“True Names” by Cory Doctorow & Benjamin Rosenbaum appears to be a nod to the Vernor Vinge story with the same title (which I have not read). The story (the logest in the anthology, clocking in at 96 pages) focuses around several characters: Beebe, a collection of autonomous sprites and sims; Paquette, Algernon and Alonzo, 3 entities who are sub-parts of Beebe; Demiurge, an entity existing at a different scale that runs Beebe as an emulation (I think); Firmament – the offspring (a messiah, of sorts) of the forbidden union between “strategy” and “filter” entities and who also houses a fragment of their assumed nemesis Demiurge. All of the characters here seem to be artificial intelligences that reside in an emulation — and by characters, I mean sentient entities called sprites, or more specifically classified as strategies and filters (and adapters, monitors, registries or synthetes) in the Standard Existence. But what does this mean? Are they posthuman intelligences? Are they simulations? The AIs, I suspect, seem to be the only survivors of the Singularity. So, characters can spin copies of themselves and merge them back again, or they can decant themselves into multiple forms, including sock puppets — but characters traits and actions remain: parental sacrifice, tantrums, jealousy, etc. If all this sounds a little confusing, it’s because the authors are always several steps ahead of the reader. It’s the kind of story where you kinda know what they’re talking about…and you get the gist of the environment. While playing catch-up-to-the-author is fun, to a certain degree, it shouldn’t do so at the expense of the story, which in this case desperately needed a more concrete handle to hold on to. But the end result is still a satisfying story that is sometimes thrilling in its mysteriousness but sometimes annoyingly abstract.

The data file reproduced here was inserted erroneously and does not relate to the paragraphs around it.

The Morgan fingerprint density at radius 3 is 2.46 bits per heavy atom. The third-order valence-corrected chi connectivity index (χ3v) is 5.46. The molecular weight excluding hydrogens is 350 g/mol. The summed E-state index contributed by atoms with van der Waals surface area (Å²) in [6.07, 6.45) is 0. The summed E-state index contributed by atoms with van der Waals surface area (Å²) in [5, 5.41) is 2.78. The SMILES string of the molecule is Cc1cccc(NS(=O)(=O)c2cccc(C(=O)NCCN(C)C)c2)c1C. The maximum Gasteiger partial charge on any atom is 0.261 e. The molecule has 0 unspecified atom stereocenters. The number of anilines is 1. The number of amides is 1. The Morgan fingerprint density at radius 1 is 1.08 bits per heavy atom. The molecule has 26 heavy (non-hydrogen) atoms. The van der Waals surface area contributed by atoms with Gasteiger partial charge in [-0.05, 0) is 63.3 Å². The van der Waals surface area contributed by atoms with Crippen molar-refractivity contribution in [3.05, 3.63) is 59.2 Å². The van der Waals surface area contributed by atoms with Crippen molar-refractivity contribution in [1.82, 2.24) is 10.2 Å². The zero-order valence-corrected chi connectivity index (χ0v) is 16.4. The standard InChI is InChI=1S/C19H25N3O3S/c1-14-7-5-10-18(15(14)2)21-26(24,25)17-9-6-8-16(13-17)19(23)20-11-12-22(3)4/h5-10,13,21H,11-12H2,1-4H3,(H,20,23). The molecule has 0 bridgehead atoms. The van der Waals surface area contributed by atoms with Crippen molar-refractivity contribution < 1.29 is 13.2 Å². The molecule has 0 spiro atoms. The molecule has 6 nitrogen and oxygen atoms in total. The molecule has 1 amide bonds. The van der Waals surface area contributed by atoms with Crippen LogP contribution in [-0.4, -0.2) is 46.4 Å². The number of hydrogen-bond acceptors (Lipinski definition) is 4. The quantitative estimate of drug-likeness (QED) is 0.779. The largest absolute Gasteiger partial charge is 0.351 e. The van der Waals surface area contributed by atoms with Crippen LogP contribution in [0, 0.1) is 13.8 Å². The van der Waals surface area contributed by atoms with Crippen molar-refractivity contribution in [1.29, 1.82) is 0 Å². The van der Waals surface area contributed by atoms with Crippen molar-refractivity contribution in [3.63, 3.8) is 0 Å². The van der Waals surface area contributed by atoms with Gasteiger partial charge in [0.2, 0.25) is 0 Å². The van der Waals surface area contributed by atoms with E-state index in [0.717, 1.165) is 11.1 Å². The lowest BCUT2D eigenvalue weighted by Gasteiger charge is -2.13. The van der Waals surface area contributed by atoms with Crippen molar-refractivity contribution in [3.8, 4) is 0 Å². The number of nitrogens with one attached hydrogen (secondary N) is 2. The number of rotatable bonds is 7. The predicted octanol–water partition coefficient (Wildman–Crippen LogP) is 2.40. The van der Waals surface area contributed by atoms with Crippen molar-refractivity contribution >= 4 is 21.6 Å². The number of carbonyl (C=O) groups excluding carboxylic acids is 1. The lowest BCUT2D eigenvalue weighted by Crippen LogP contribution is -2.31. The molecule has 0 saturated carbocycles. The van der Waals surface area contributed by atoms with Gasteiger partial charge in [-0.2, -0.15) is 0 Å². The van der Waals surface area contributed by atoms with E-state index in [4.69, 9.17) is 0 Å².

Jack McDevitt’s “Molly’s Kids” is about a mission to Alpha Centauri that is threatened by imminent budget cuts and a reluctant AI. The AI (Cory) claims sentience, but George, the Mission Control operator, doesn’t believe it. What follows is something that could easily have been plucked from the pages of our science fiction past: a simple story, well-told and thoroughly enjoyable.